On March 1, 1997, a severe weather situation with tornadoes and very|
heavy rainfall erupted along a nearly stationary front from Texas to
West Virginia. At mid-afternoon on Saturday, an outbreak of strong to
violent tornadoes in Arkansas, northern Mississippi, and western
Tennessee resulted in 27 deaths, including 25 in Arkansas. Several of
the tornadoes have been estimated as F4 intensity, with winds in the
207-260 mph range. This was the deadliest U.S. outbreak since March
27, 1994, when 42 were killed in Alabama, Georgia, and South
Carolina. Fortunately in this outbreak, the National Weather Service
issued tornado warnings from 10 to 32 minutes before the tornadoes
struck, using NEXRAD radar to provide much more lead time than
previously possible. Thus far this year, 29 tornado-related deaths
have been reported vs. 24 for all of 1996.
This event also produced unusually heavy rainfall from northeast
Arkansas through western Tennessee and southeast Missouri, and into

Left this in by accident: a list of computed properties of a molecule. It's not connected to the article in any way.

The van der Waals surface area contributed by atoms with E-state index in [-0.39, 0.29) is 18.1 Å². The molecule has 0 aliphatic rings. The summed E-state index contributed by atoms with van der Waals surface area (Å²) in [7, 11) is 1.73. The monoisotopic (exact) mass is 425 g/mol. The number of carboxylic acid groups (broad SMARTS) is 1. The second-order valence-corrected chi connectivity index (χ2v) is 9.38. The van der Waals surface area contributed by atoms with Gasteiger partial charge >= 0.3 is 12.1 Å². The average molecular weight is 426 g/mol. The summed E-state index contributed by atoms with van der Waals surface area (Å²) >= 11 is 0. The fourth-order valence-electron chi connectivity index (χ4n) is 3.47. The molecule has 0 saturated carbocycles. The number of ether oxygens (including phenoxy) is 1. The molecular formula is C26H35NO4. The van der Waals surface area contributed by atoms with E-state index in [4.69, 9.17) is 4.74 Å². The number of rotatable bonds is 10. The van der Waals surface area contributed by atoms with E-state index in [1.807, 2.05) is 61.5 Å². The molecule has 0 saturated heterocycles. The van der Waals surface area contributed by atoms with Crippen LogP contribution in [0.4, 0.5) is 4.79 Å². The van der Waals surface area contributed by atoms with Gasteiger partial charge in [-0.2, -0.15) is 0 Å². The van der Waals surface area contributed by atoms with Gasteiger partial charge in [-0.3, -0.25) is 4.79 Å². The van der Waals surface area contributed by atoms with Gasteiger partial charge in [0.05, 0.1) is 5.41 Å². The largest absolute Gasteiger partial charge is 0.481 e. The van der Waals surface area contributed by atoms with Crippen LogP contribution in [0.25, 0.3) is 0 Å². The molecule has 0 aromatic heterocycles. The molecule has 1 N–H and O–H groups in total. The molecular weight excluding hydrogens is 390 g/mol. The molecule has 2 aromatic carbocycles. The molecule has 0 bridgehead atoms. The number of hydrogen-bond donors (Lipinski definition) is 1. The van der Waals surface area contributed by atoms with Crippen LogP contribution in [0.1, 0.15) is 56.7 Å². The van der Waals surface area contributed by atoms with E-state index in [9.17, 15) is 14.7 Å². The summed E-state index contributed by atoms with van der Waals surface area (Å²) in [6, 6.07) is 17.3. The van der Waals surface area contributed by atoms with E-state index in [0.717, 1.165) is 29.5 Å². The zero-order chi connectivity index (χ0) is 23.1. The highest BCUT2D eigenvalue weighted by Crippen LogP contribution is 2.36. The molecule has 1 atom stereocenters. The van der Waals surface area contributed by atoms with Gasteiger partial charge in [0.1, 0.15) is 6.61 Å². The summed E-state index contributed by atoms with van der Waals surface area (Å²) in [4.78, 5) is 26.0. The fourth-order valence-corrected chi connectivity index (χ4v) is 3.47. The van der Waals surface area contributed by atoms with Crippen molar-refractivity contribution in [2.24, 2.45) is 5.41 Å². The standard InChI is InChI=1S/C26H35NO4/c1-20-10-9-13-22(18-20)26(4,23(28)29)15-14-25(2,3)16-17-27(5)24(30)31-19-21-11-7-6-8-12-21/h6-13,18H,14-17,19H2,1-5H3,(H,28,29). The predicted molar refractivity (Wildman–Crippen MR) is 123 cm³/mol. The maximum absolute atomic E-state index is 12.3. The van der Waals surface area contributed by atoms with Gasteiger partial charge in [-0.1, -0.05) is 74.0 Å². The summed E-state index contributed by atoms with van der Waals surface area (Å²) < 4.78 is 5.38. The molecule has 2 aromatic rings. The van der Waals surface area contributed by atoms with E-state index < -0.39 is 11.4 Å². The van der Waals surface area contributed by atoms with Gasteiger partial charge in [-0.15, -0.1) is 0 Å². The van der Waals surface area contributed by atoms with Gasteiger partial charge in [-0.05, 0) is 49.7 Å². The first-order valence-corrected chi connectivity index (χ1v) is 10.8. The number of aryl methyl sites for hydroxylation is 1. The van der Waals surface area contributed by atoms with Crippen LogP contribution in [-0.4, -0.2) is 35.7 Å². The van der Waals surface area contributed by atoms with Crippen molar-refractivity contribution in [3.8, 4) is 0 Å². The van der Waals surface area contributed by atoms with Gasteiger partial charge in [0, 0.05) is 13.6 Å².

much of Kentucky, southern Indiana and Ohio, and West Virginia. In
many areas, the rains fell on nearly saturated ground left by the
snows and rainfall of the past few months. In parts of northern
Kentucky, rainfall rates averaged at least one inch per hour for a
12-hour period on March 1.
NCDC offers satellite and radar imagery detailing this weather
situation. In addition, a precipitation table outlining total
precipitation in inches that fell over the south during the outbreak
All imagery and additional information is available via World Wide
Web from NCDC.
Link to: "http://www.ncdc.noaa.gov/oa/reports/marchflooding/marchflooding.html"
[Summary Extracted from the NOAA/NCDC Home Page]